Will our kids have the patience to wait to respond to the familiar ding of an incoming text until they are safely out of the car?


I could forbid Melissa to drive until she's 30, but I know that her urge to get behind the wheel will continue to grow stronger until I'll be forced to relent.

I'm sure, in a few months or so, after I finally get used to the idea that I gave birth to a child who can drive, I'll appreciate her willingness to run out for a gallon of milk.  But for now, I am, quite simply, just not ready to let her become a licensed driver.....because that also means I'll have to try to let her go.

And I can't.

Oh well, maybe she'll fail driver's ed.  One can only hope!

I love getting feedback. If you like my stories, please tell me in the comments section below!


  1. Boy, can I relate! Juli is getting ready to start driver's ed and some of her friends have their licenses already and are picking her up, driving to the house, etc. I'm a nervous wreck! Eeek!

    1. Cindy, do you have rules in effect when your girls get in the car with one of their friends?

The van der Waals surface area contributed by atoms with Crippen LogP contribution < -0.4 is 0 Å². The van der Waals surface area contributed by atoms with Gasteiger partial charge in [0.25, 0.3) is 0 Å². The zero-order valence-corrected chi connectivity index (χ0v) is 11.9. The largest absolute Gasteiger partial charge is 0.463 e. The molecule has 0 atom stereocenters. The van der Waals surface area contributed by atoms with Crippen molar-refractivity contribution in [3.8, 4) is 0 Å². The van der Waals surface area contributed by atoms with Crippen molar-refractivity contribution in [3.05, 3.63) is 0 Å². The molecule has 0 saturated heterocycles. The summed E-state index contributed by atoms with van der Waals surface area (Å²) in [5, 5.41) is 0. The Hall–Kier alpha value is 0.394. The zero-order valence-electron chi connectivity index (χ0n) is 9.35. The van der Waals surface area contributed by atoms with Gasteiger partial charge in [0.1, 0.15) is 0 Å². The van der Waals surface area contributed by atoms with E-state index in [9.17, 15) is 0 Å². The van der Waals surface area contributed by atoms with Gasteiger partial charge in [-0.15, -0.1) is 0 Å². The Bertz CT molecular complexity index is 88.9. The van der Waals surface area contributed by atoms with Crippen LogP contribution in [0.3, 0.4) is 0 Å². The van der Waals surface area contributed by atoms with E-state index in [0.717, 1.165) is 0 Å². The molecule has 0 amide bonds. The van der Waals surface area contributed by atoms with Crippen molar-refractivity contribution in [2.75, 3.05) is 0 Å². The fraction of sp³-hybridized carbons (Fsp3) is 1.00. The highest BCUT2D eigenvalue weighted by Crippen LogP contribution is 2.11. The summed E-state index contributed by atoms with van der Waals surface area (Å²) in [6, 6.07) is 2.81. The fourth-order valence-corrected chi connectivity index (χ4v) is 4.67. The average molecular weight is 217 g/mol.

2. I don't even want to think about this!!! Tom turns 15 in December so this milestone is coming up in my own life!! Yikes!!!!

    I totally know how Melissa feels, I did that when I first started to learn and I never, ever did it again until I was 35. I hope she does get behind the wheel again, eventually!! xo

    1. Hi Kathy - what is the driving age in NY. In NJ it is 17 so I have at least until next summer to worry!

  3. I don't believe I am capable of thinking nine years ahead. I am excited for her, because she is lightyears ahead and already talking about driving (what????) and like you said, grabbing a carton of milk is always helpful. But malls and movies and friends? My heart beat accelerates a bit.

    I'm with you on this. All the best with what's to come. I am sure everything will be okay :-)

    1. I'm lucky that she is a responsible person, but I'll still worry!

  4. My baby boy turns 15 this year, so I have a little over a year to get my head into it. I admit, I am terrified to let him drive, or think about driving. He is too young. Too little. Just a baby.

    Okay, enough with my dramatics.

  5. Oh man, I dread the day when my baby girl turns 16!! My son is already there, unfortunately!! Yikes!!! Good luck...

    1. So you have some experience with driving already, right! Care to share any words of wisdom?

  6. I don't look forward to teaching my kids to drive. They have to be 18 here before it is legal to drive. I'll most probably pack them off to driving school :)

  7. Your post took me down memory lane with my own learning to drive experience. My dad taught me and I now want to post about THAT experience. Suddenly I am seeing how quickly it will be my turn to teach my child. He's 3. I'm sure that time will fly by!